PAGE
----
By Kieron Gillen on September 28th, 2007 at 12:59 pm.
[This time we’re going retro, and UK-retro at that. On our blighted isle, Cannon Fodder was one of the more iconic games in a generation of software with one of the greatest theme tunes of all time. For the making of the sequel, I talk to Stuart Campbell, the designer. Stuart is better known for his games writing, where he remains the most controversial journalist the UK has ever produced. That is, a lot of people hate him, which is always a sign you’re doing something right. If you like this, Stuart has gone into enormous detail on each level of the game over at his site. CF2 is also available on The Underdogs.]
Cannon Fodder had everything. A pixel-perfect blend of action and strategy with a small squad of men versus intricately designed levels. The greatest game theme tune of all time in the form of the lazy skank of “War’s Never Been So Much Fun”. A splash of controversy over its use of the military poppy, with national outcry from the tabloids over its insult at the old boys. Ironic, when you consider that Cannon Fodder was one of the most anti-military wargames of all time. How do you follow all that?
Well, that was the task which faced Stuart Campbell. Star reviewer for seminal videogames magazine Amiga Power, he stepped behind the curtain to design the sequel. “I’d loved CF1 when it came out, for its originality, sense of humour and intuitive, accessible controls,” Stuart recalls, “But by the time I got to Sensible I’d been horribly frustrated by the sudden brick wall of difficulty it hit you with on Mission 8, and liked it a lot less. I wanted a game that was very much like Cannon Fodder, but better.”
The time-travel high-concept had already been decided before Stuart even arrived at their head-quarters. That left him to concentrate on removing what were the worst excesses of the first game. “As far as I was concerned, my job was to amplify all the good stuff about the first game, and prune out the dull bits,” he recalls, “So the first things to go were those vast levels where you spent 10 minutes trudging across a massive landscape and wading slowly across massive rivers, only to get instantly twatted by a rocket-launcher and have to start again”. The rivers are a good example of something snipped away. “I absolutely hated going in the water in the first game – it was slow and annoying and unfair and unrealistic,” Stuart argues, “I mean, if you’re crossing a river and someone starts shooting at you, you wouldn’t just stand there getting wet and dead, would you? It made no sense that you didn’t just lift your rifle to shoulder-height and fire, and since there was nothing I could do to let the troopers fire from the water, the obvious solution was to not have them go into any water in the first place. I wanted the sequel to be all meat, all action, no padding. And I wanted it to start off hard and get steadily harder, not have half-a-dozen levels of tutorial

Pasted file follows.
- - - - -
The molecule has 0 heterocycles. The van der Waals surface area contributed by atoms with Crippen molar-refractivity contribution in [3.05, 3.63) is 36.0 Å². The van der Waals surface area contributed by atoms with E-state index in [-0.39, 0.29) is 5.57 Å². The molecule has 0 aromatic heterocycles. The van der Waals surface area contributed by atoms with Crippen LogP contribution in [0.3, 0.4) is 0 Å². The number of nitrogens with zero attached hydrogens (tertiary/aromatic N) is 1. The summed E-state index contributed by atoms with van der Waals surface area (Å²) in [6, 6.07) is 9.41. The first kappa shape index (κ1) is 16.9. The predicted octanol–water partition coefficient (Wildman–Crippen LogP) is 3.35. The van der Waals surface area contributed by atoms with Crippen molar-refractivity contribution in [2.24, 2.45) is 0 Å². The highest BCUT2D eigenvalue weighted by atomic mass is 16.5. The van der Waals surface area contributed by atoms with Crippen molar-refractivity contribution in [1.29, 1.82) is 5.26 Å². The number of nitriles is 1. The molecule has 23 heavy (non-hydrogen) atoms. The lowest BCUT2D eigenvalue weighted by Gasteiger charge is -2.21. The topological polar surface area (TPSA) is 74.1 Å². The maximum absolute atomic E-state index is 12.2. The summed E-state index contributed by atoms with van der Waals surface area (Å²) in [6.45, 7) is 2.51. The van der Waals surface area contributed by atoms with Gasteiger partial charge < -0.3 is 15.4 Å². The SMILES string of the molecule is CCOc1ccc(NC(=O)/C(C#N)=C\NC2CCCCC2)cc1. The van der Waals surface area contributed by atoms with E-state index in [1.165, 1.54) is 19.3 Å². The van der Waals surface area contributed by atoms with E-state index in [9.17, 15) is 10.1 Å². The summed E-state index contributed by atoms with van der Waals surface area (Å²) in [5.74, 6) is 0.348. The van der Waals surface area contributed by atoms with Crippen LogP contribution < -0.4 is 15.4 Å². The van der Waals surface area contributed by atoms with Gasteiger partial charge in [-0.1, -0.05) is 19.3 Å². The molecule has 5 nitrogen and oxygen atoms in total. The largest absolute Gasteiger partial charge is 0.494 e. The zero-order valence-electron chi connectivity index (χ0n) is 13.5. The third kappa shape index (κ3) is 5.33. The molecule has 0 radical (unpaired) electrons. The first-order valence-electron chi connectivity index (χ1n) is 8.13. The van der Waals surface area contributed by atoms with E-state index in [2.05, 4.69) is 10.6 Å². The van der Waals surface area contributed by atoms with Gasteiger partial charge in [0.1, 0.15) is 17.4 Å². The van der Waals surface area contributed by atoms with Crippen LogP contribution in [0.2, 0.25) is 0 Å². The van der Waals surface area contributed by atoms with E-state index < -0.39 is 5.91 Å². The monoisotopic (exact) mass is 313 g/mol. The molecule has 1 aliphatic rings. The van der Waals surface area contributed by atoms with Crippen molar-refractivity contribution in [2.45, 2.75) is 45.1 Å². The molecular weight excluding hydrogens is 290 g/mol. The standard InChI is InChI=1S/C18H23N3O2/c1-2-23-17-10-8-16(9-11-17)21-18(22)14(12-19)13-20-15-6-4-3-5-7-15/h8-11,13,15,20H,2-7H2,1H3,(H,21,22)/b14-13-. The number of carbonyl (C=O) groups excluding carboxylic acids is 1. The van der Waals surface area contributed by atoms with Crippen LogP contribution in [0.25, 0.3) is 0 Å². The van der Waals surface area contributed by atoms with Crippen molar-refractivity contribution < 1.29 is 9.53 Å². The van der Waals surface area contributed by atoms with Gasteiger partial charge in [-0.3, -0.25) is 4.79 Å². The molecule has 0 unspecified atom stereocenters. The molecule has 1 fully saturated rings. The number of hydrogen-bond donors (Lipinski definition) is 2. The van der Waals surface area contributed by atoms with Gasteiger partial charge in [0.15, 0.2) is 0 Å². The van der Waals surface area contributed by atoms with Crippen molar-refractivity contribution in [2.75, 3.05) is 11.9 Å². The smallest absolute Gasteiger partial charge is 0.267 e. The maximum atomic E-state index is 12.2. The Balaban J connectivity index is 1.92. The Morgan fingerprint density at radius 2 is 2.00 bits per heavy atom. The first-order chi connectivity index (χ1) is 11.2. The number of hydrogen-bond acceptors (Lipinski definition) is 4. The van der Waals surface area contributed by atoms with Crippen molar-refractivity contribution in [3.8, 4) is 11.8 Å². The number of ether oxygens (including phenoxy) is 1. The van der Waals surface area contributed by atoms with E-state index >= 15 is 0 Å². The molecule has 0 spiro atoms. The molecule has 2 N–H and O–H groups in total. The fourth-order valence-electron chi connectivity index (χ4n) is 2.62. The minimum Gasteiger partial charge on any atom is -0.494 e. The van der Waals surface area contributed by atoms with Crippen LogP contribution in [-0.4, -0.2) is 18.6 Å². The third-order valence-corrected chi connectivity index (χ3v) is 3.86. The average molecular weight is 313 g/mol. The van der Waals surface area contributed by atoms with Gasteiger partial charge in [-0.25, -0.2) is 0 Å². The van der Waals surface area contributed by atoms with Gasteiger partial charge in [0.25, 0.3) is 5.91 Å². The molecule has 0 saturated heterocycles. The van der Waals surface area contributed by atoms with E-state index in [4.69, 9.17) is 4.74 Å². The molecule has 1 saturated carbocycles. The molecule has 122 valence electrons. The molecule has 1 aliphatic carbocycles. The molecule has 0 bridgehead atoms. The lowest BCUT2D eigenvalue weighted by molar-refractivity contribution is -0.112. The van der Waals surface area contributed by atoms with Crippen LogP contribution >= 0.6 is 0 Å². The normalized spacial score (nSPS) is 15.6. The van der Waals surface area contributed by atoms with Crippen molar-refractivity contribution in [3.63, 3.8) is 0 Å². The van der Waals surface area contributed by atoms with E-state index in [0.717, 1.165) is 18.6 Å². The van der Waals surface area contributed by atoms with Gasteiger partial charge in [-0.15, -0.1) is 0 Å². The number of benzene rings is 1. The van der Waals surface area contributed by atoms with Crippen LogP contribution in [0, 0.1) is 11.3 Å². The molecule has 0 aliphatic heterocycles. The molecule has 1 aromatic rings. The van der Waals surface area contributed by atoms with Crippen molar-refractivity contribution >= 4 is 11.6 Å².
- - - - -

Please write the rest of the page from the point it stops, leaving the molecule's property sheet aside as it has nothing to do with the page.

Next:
then suddenly fling you off a cliff.”
Compared to most developers we talk to in this column, Stuart’s path to designer is unusual. He didn’t climb the development pole, but move straight from writing about games to making them. Was there much culture clash? “The pace took some getting used to – compared to working on a magazine, development goes at a crawl,” he recalls, “Otherwise, it’s pretty similar. In both cases you’re a group of young men doing a fun creative job in a fairly small and close-knit team, and then going to the pub quite a lot. You do get a much broader perspective from working on mags, though, because you see so many games – as a developer you’re naturally quite narrowly focused. You have to make a conscious effort to stay aware of the outside world, which is probably why CF2 is so full of cross-cultural references from music, movies, comics and the like.” He doesn’t lie. Cannon Fodder has more references to the Jesus and Mary Chain than any game other than EA’s ill-fated Need for Speed: Psychocandy edition.